Provincial health officer Dr. Bonnie Henry says British Columbia “is looking at all the options” to reduce the spread of COVID-19 in care homes, including the mass testing of workers.
At present, long-term care staff are only tested for the virus if they are showing symptoms or if they have had a close contact with someone who has tested positive.
The province rejected the idea of mass testing in the past, but is more willing to consider using a PCR lab test, seen as the gold standard.
“I will say that all of these take resources, and do we have 600 nurses go to each of our care homes to do the testing?” Henry said at a news conference on Monday.
“We can divide it up so there’s maybe not that many. Or do we focus on some of the other important issues like reinforcing the screening and the infection control measures within the facilities?”
The other kind of COVID-19 test, known as a rapid test which provide results in as little as 15 minutes, can help identify staff members who are asymptomatic or pre-symptomatic, but they are less reliable to the PCR lab test.
Seniors’ advocate Isobel Mackenzie has repeatedly called on the government to consider wider testing for staff at care homes, which are linked to more than 60 per cent of B.C.’s pandemic-related deaths.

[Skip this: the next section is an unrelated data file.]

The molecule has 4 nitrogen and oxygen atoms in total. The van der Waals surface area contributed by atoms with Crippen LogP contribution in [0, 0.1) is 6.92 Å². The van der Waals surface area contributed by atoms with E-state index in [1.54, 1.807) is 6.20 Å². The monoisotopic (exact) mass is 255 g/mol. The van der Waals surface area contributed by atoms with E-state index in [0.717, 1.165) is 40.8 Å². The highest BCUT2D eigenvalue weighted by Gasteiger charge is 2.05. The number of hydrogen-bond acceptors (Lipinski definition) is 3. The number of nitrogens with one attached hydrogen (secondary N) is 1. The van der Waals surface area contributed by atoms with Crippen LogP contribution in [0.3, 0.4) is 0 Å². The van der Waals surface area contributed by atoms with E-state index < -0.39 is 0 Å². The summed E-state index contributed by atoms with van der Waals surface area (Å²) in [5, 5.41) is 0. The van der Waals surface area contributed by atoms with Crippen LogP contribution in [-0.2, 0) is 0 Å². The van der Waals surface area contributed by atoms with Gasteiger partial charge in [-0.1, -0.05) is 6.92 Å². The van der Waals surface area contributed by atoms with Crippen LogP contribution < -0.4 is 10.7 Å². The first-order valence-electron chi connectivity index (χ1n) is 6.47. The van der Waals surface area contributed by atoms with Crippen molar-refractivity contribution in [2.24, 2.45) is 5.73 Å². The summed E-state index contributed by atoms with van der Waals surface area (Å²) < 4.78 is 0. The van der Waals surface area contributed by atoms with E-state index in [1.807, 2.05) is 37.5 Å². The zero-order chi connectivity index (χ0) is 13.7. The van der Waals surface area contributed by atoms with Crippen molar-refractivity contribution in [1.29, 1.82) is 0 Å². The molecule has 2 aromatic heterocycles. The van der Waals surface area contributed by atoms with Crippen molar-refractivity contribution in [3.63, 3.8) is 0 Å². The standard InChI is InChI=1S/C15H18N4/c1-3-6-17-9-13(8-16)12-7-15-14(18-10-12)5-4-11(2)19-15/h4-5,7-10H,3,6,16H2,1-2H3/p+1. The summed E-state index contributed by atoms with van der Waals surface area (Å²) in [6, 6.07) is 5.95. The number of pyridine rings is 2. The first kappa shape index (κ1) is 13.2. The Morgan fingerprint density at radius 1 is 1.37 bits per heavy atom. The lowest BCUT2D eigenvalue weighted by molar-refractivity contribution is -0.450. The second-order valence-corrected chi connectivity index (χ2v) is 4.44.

“Maybe we should be testing, even if we use the PCR test twice a week like we do with hockey players and the film industry,” Mackenzie said.
“Or we could do the rapid testing every second day. Those are reasonable steps to think we ought to be taking considering all the other circumstances that are existing around COVID.”
Mackenzie said more than 70 per cent of outbreaks in the first wave of the pandemic resulted in no deaths in care homes.
Even in October, there were 25 care facilities with at least one positive case of COVID-19, five with one death, and two with 10 or more deaths.
But as of last week, 43 homes had reported a case of the virus and 30 of them had recorded at least one death. Of those 30, 15 facilities had recorded 10 or more deaths.
“We are not picking up that index case early on. By the time we are picking up that first COVID test, it has already spread,” Mackenzie said.
“That means the person was contagious at the work site and if they were contagious, the tests would have picked it up.”
Henry said the spread reflects what is being seen in the community in the second wave.
“What we need to do is step up again our personal protective equipment, making sure that people know how to use it appropriately, doing that active screening every day when you go into work,” Henry said.
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